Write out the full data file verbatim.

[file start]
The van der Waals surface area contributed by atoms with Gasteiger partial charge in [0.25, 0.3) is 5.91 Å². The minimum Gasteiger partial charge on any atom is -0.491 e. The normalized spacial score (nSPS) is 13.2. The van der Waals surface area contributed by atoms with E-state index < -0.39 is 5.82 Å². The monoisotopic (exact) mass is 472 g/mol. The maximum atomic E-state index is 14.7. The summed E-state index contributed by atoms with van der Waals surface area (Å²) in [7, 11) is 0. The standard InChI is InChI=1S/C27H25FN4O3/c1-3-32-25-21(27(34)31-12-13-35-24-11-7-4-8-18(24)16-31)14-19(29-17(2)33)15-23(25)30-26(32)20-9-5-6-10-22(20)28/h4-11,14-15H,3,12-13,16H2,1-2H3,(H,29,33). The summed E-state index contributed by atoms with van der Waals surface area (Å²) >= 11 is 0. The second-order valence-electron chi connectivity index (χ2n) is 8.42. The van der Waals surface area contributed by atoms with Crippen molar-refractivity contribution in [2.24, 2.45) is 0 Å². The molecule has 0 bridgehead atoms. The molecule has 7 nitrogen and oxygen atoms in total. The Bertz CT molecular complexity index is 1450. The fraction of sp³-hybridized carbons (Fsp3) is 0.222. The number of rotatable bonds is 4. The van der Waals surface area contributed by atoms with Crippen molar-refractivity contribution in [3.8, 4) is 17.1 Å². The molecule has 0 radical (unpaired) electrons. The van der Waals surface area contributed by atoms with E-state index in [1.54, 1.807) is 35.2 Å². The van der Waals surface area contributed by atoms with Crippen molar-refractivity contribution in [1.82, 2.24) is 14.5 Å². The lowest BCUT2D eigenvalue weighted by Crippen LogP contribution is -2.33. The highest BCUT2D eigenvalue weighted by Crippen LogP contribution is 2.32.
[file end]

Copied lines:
The van der Waals surface area contributed by atoms with Gasteiger partial charge in [0.25, 0.3) is 5.91 Å². The minimum Gasteiger partial charge on any atom is -0.491 e. The normalized spacial score (nSPS) is 13.2. The van der Waals surface area contributed by atoms with E-state index < -0.39 is 5.82 Å². The monoisotopic (exact) mass is 472 g/mol. The maximum atomic E-state index is 14.7. The summed E-state index contributed by atoms with van der Waals surface area (Å²) in [7, 11) is 0. The standard InChI is InChI=1S/C27H25FN4O3/c1-3-32-25-21(27(34)31-12-13-35-24-11-7-4-8-18(24)16-31)14-19(29-17(2)33)15-23(25)30-26(32)20-9-5-6-10-22(20)28/h4-11,14-15H,3,12-13,16H2,1-2H3,(H,29,33). The summed E-state index contributed by atoms with van der Waals surface area (Å²) >= 11 is 0. The second-order valence-electron chi connectivity index (χ2n) is 8.42. The van der Waals surface area contributed by atoms with Crippen molar-refractivity contribution in [2.24, 2.45) is 0 Å². The molecule has 0 bridgehead atoms. The molecule has 7 nitrogen and oxygen atoms in total. The Bertz CT molecular complexity index is 1450. The fraction of sp³-hybridized carbons (Fsp3) is 0.222. The number of rotatable bonds is 4. The van der Waals surface area contributed by atoms with Crippen molar-refractivity contribution in [3.8, 4) is 17.1 Å². The molecule has 0 radical (unpaired) electrons. The van der Waals surface area contributed by atoms with E-state index in [1.54, 1.807) is 35.2 Å². The van der Waals surface area contributed by atoms with Crippen molar-refractivity contribution in [1.82, 2.24) is 14.5 Å². The lowest BCUT2D eigenvalue weighted by Crippen LogP contribution is -2.33. The highest BCUT2D eigenvalue weighted by Crippen LogP contribution is 2.32.